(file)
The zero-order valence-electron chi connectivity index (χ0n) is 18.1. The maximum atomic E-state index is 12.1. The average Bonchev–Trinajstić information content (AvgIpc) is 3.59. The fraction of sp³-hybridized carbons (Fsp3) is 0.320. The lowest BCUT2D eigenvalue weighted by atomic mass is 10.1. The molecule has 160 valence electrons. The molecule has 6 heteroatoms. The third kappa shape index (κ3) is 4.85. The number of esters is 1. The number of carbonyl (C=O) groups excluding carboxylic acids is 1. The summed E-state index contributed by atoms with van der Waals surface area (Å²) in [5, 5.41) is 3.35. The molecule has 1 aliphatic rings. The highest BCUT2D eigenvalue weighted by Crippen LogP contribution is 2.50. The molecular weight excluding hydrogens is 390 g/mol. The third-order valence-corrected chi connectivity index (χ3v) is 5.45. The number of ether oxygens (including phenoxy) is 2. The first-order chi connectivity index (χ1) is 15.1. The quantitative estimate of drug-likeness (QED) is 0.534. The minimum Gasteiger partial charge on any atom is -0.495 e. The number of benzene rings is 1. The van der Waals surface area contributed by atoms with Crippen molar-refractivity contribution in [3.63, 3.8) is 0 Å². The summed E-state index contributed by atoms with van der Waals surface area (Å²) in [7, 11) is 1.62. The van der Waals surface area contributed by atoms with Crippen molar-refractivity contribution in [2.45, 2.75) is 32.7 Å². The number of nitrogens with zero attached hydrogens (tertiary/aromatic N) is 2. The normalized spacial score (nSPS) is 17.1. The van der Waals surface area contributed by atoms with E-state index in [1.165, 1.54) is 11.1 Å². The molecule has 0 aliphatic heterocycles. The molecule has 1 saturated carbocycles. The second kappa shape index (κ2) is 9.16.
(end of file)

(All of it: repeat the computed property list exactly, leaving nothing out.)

The zero-order valence-electron chi connectivity index (χ0n) is 18.1. The maximum atomic E-state index is 12.1. The average Bonchev–Trinajstić information content (AvgIpc) is 3.59. The fraction of sp³-hybridized carbons (Fsp3) is 0.320. The lowest BCUT2D eigenvalue weighted by atomic mass is 10.1. The molecule has 160 valence electrons. The molecule has 6 heteroatoms. The third kappa shape index (κ3) is 4.85. The number of esters is 1. The number of carbonyl (C=O) groups excluding carboxylic acids is 1. The summed E-state index contributed by atoms with van der Waals surface area (Å²) in [5, 5.41) is 3.35. The molecule has 1 aliphatic rings. The highest BCUT2D eigenvalue weighted by Crippen LogP contribution is 2.50. The molecular weight excluding hydrogens is 390 g/mol. The third-order valence-corrected chi connectivity index (χ3v) is 5.45. The number of ether oxygens (including phenoxy) is 2. The first-order chi connectivity index (χ1) is 15.1. The quantitative estimate of drug-likeness (QED) is 0.534. The minimum Gasteiger partial charge on any atom is -0.495 e. The number of benzene rings is 1. The van der Waals surface area contributed by atoms with Crippen molar-refractivity contribution in [3.63, 3.8) is 0 Å². The summed E-state index contributed by atoms with van der Waals surface area (Å²) in [7, 11) is 1.62. The van der Waals surface area contributed by atoms with Crippen molar-refractivity contribution in [2.45, 2.75) is 32.7 Å². The number of nitrogens with zero attached hydrogens (tertiary/aromatic N) is 2. The normalized spacial score (nSPS) is 17.1. The van der Waals surface area contributed by atoms with E-state index in [1.165, 1.54) is 11.1 Å². The molecule has 0 aliphatic heterocycles. The molecule has 1 saturated carbocycles. The second kappa shape index (κ2) is 9.16.